Science is mainly concerned with unearthing knowledge. Engineering seeks to deliver working solutions to practical problems in the form of technology. Yet the terms 'engineering' and 'technology' have been increasingly subsumed into 'science' — in the names of institutions, in discussion of 'science policy', in media coverage and in popular parlance. The situation upsets engineers and their leaders, but they tend to keep quiet for fear of being accused of having chips on their shoulders.
Now that public money is scarce for both the science and engineering communities, the fault line between them has started to creak. In the run-up to this week's UK Comprehensive Spending Review, Martin Earwicker, a vice-president at the Royal Academy of Engineering (RAEng), wrote to The Times to point out that engineers are needed to turn a scientific discovery into hard cash. It was a "logical leap that is not in general supported by experience", he wrote, "that a scientific discovery, however important, will automatically turn into economic success."
I must admit that I have been totally ignorant of the sentiments reflected here by engineers or the engineering profession. So I can't really comment on the validity of such sentiments. However, from my perspective as a scientist (physicist), there are two major points that should be pointed out:
1. Engineers as a profession tend to have a greater degree of employability than scientists, and the tend to make more money as well. So this is not a suppressed, down-trodden, poor profession. In fact, they are quite well off when compared to the physics profession. So to hear this type of comments from the engineering profession of not being given any respect is like Donald Trump complaining that he isn't given the same level of respect as, say, Steven Chu.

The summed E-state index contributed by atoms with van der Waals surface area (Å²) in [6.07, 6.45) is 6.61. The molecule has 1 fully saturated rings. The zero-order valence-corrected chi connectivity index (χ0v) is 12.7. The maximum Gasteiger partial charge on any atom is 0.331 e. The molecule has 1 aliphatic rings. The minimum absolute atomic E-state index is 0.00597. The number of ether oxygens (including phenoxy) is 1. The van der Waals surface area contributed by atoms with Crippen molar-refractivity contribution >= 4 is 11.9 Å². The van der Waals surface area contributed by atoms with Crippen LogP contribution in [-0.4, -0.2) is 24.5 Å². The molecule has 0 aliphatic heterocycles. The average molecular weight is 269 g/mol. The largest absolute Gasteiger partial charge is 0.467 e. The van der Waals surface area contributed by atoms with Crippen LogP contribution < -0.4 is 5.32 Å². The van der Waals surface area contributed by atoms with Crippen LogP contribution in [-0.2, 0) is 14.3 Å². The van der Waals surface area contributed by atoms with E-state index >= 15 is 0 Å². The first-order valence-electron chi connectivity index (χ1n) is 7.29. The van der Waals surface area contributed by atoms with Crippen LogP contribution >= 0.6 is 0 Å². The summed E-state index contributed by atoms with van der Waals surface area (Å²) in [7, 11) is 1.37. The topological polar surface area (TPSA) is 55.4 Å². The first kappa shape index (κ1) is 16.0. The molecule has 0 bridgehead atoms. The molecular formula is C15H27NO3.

2. I can also see why government spending would tend to favor spending on science rather than engineering. I'm not saying there shouldn't be any spending on engineering. That would be silly. However, spending on science tends to be "riskier", and it isn't something the private industries generally are willing to invest in. This is where the government can step in and fill such voids. Now, once a discovery has been made, then turning a scientific idea into something useful and commercial can and should be done by private industries, where profits can be made. This is where engineers step in where they take a science idea, and then refine it to turn it into something useful. I do not see this as a denigration of the engineering profession. In fact, it clearly shows the vital link between science and engineering, where an idea turns into a useful product. In fact, one could argue that the amount of money put into engineering research and effort dwarfs money spent on science, as indicated in the article:
The RAEng said in its submission that each active research academic in physics and maths gets 'several times more expenditure' than those in engineering and technology. But industry spends twice as much — about £15 billion (US$23.8 billion) — as the UK government on research and development each year, and most of that industrial money supports engineering, not science. In addition, state programmes that concentrate on applied work — such as the European Commission's Framework Programme — tend to be more politicized, less meritocratic and less efficient than science programmes such as those of the US National Science Foundation.
In fact, advances in engineering allows for the ability to advance science. Better detector and measuring devices are crucial aspects in the ability of scientists to study even more difficult subjects to greater precisions. So this is almost like a closed, feedback loop where there is a symbiotic relationship. I don't know of any scientist that I work with that do not value the impact of engineering on our profession. But then again, we're experimentalists.